Published Sunday, September 17, 2006

Recently, my opponent, Sen. Kent Conrad, D-N.D., expressed his fears about the federal debt and deficit. As the ranking member of the Budget Committee, as well as a senior member of the Finance Committee, I expected to see him address his concerns with ideas of how to fix them. Instead, I found his opinion piece (Forum, Aug. 29) to be a one-sided look at the economic policies of our current administration. He painted a bleak picture of our current deficit and debt and how they threaten our nation’s long-term security.

While I agree that debt is a risk, not presenting the other side of the balance sheet is far more dangerous in that we will make economic decisions that aren’t based on the whole picture. What Conrad chooses to ignore is the income side of our national economy and the story history tells of the economic policy of a nation at war.

To read the rest of the editorial please visit:

Tuesday, September 12, 2006

President Bush Addresses the Nation

If you did not get a chance to listen to President Bush's speech last evening, I have posted it here for you to read.

THE PRESIDENT: “Good evening. Five years ago, this date -- September the 11th -- was seared into America's memory. Nineteen men attacked us with a barbarity unequaled in our history. They murdered people of all colors, creeds, and nationalities -- and made war upon the entire free world. Since that day, America and her allies have taken the offensive in a war unlike any we have fought before. Today, we are safer, but we are not yet safe. On this solemn night, I've asked for some of your time to discuss the nature of the threat still before us, what we are doing to protect our nation, and the building of a more hopeful Middle East that holds the key to peace for America and the world.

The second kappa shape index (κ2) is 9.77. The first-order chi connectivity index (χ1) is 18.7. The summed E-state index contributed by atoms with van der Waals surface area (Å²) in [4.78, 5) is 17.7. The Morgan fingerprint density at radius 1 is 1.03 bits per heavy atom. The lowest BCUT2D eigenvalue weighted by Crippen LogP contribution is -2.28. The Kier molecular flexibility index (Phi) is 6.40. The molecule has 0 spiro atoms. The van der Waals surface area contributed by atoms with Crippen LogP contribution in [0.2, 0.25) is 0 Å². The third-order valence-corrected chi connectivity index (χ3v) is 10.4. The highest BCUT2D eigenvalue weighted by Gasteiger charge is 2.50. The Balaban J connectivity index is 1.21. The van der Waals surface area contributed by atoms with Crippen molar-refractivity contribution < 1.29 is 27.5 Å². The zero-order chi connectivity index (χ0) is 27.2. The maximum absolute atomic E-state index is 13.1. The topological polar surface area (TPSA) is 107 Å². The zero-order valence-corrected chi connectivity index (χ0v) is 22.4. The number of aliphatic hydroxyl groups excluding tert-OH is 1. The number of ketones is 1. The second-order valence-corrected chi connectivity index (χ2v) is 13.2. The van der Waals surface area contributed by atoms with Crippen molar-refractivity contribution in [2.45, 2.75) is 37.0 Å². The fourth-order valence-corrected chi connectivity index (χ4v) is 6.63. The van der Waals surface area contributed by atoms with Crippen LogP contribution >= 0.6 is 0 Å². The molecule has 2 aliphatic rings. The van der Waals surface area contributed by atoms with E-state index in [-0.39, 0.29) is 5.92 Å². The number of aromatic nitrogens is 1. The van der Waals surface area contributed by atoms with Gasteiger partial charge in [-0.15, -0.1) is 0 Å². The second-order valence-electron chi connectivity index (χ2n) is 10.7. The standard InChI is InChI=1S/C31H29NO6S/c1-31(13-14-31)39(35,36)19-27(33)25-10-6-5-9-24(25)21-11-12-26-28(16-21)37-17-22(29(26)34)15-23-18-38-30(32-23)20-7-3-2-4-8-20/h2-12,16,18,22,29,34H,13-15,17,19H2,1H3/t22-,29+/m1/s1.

On 9/11, our nation saw the face of evil. Yet on that awful day, we also witnessed something distinctly American: ordinary citizens rising to the occasion, and responding with extraordinary acts of courage. We saw courage in office workers who were trapped on the high floors of burning skyscrapers -- and called home so that their last words to their families would be of comfort and love. We saw courage in passengers aboard Flight 93, who recited the 23rd Psalm -- and then charged the cockpit. And we saw courage in the Pentagon staff who made it out of the flames and smoke -- and ran back in to answer cries for help. On this day, we remember the innocent who lost their lives -- and we pay tribute to those who gave their lives so that others might live.